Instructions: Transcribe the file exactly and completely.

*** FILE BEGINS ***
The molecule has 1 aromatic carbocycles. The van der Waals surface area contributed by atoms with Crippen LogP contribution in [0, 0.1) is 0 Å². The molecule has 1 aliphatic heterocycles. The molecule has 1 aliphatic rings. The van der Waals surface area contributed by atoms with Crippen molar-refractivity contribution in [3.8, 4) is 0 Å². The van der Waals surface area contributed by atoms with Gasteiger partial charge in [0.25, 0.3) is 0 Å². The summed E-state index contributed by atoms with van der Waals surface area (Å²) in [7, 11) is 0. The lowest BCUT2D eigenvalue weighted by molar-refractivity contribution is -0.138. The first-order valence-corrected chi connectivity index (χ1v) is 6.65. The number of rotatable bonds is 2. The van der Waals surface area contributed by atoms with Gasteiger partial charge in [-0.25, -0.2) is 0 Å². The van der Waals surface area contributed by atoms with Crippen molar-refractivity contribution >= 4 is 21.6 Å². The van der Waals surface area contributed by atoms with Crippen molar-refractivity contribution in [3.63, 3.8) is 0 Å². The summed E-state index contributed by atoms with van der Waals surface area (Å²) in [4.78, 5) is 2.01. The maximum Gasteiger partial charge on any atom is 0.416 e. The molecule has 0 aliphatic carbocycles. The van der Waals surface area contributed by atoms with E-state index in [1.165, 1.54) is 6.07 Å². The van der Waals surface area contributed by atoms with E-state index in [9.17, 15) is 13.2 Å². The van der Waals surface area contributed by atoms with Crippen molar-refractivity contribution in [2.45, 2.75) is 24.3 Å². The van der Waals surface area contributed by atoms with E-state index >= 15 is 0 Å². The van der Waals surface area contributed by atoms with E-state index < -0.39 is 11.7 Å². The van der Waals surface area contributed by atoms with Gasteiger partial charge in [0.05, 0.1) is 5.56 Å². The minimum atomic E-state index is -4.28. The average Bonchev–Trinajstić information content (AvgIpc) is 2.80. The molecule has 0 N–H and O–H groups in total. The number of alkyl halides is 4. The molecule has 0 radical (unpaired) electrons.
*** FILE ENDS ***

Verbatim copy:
The molecule has 1 aromatic carbocycles. The van der Waals surface area contributed by atoms with Crippen LogP contribution in [0, 0.1) is 0 Å². The molecule has 1 aliphatic heterocycles. The molecule has 1 aliphatic rings. The van der Waals surface area contributed by atoms with Crippen molar-refractivity contribution in [3.8, 4) is 0 Å². The van der Waals surface area contributed by atoms with Gasteiger partial charge in [0.25, 0.3) is 0 Å². The summed E-state index contributed by atoms with van der Waals surface area (Å²) in [7, 11) is 0. The lowest BCUT2D eigenvalue weighted by molar-refractivity contribution is -0.138. The first-order valence-corrected chi connectivity index (χ1v) is 6.65. The number of rotatable bonds is 2. The van der Waals surface area contributed by atoms with Gasteiger partial charge in [-0.25, -0.2) is 0 Å². The van der Waals surface area contributed by atoms with Crippen molar-refractivity contribution >= 4 is 21.6 Å². The van der Waals surface area contributed by atoms with Crippen molar-refractivity contribution in [3.63, 3.8) is 0 Å². The summed E-state index contributed by atoms with van der Waals surface area (Å²) in [4.78, 5) is 2.01. The maximum Gasteiger partial charge on any atom is 0.416 e. The molecule has 0 aliphatic carbocycles. The van der Waals surface area contributed by atoms with E-state index in [1.165, 1.54) is 6.07 Å². The van der Waals surface area contributed by atoms with E-state index in [9.17, 15) is 13.2 Å². The van der Waals surface area contributed by atoms with Crippen molar-refractivity contribution in [2.45, 2.75) is 24.3 Å². The van der Waals surface area contributed by atoms with E-state index >= 15 is 0 Å². The van der Waals surface area contributed by atoms with E-state index < -0.39 is 11.7 Å². The van der Waals surface area contributed by atoms with Gasteiger partial charge in [0.05, 0.1) is 5.56 Å². The minimum atomic E-state index is -4.28. The average Bonchev–Trinajstić information content (AvgIpc) is 2.80. The molecule has 0 N–H and O–H groups in total. The number of alkyl halides is 4. The molecule has 0 radical (unpaired) electrons.